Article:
A polar bear has mauled to death a British teenager and seriously injured four other tourists in the Norwegian Arctic.
The bear attacked a campsite set up by 14 people on a five-week expedition to the Svalbard archipelago organised by the British Schools Exploring Society.
Seventeen-year-old Horatio Chapple was mauled to death; four others - aged 16, 17, 27 and 29 - had to be flown to hospital with head injuries.
According to local media, they were attacked while still in their tents. The bear was shot dead by a member of the group.
The attack happened near the Von Post glacier in the Tempel fiord, about 40 kilometres from the archipelago's capital, Longyearbyen.
Jon Aarsh of the Norwegian Polar Institute says it's a place where polar bears often get stranded, making them become more dangerous.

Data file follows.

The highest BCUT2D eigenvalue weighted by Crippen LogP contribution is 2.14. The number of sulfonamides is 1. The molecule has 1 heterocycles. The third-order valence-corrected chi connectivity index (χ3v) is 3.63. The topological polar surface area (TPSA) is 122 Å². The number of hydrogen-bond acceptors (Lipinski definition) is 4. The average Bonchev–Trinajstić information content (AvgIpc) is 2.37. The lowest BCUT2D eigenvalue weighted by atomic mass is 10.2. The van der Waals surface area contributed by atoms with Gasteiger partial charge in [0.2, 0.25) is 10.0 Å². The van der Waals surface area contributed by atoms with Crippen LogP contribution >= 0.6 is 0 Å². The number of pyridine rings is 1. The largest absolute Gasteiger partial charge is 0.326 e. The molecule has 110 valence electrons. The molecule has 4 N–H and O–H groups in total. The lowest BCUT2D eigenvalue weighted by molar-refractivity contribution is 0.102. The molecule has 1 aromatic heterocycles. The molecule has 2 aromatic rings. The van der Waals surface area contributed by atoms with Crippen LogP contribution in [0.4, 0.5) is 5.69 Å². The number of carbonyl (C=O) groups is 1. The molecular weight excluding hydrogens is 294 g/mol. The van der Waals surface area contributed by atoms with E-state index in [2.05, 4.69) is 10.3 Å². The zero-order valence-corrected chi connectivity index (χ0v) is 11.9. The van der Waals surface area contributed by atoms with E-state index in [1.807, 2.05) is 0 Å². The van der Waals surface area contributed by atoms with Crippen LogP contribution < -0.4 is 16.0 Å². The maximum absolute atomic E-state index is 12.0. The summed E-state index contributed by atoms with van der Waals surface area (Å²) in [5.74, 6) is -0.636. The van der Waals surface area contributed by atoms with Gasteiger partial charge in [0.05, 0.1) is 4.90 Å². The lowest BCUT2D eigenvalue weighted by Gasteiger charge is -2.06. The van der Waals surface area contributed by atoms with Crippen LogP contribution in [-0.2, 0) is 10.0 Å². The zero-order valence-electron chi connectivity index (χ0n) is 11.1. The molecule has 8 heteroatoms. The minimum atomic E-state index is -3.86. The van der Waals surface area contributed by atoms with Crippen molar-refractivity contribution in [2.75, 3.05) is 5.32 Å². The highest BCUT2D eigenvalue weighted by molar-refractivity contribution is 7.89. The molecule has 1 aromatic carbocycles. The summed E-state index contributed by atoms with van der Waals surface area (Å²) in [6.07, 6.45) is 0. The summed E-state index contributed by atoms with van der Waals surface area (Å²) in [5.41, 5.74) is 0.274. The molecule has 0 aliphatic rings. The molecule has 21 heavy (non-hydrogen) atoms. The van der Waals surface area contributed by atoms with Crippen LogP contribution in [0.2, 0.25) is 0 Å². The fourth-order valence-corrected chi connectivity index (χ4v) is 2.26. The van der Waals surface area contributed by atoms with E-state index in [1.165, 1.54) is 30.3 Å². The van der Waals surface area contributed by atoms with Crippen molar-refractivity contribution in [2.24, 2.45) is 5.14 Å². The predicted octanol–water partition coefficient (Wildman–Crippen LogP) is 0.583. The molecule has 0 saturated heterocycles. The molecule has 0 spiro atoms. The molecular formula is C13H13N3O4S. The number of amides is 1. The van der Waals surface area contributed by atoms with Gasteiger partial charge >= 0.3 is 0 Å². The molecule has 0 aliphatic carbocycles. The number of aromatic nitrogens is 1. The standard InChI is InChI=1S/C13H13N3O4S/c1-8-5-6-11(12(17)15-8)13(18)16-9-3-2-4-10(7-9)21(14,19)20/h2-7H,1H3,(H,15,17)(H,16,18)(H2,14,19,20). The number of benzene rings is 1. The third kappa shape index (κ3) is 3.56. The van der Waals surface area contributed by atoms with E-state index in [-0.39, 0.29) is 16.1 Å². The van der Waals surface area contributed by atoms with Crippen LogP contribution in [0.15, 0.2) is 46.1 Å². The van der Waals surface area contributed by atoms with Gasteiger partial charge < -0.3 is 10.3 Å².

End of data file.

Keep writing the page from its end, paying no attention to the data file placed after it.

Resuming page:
"It's very little sea ice there," Mr Aarsh says, "and bears in that area will have been without food quite a while now or with low access to food."
First fatal attack since 1995
The Barents Sea area is home to about 3000 polar bears, which is slightly more than the number of people living on Svalbard.
Attacks are not uncommon, and it is illegal to leave a human settlement without carrying a gun. Locals however try to scare the animals away and only shoot them as a last resort.
According to local media, this is the first fatal polar bear attack on Svalbard since 1995.
The British Schools Exploring Society was founded in 1932 to "provide young people with an intense and lasting experience of self-discovery in some of the world's last true wilderness environments around today".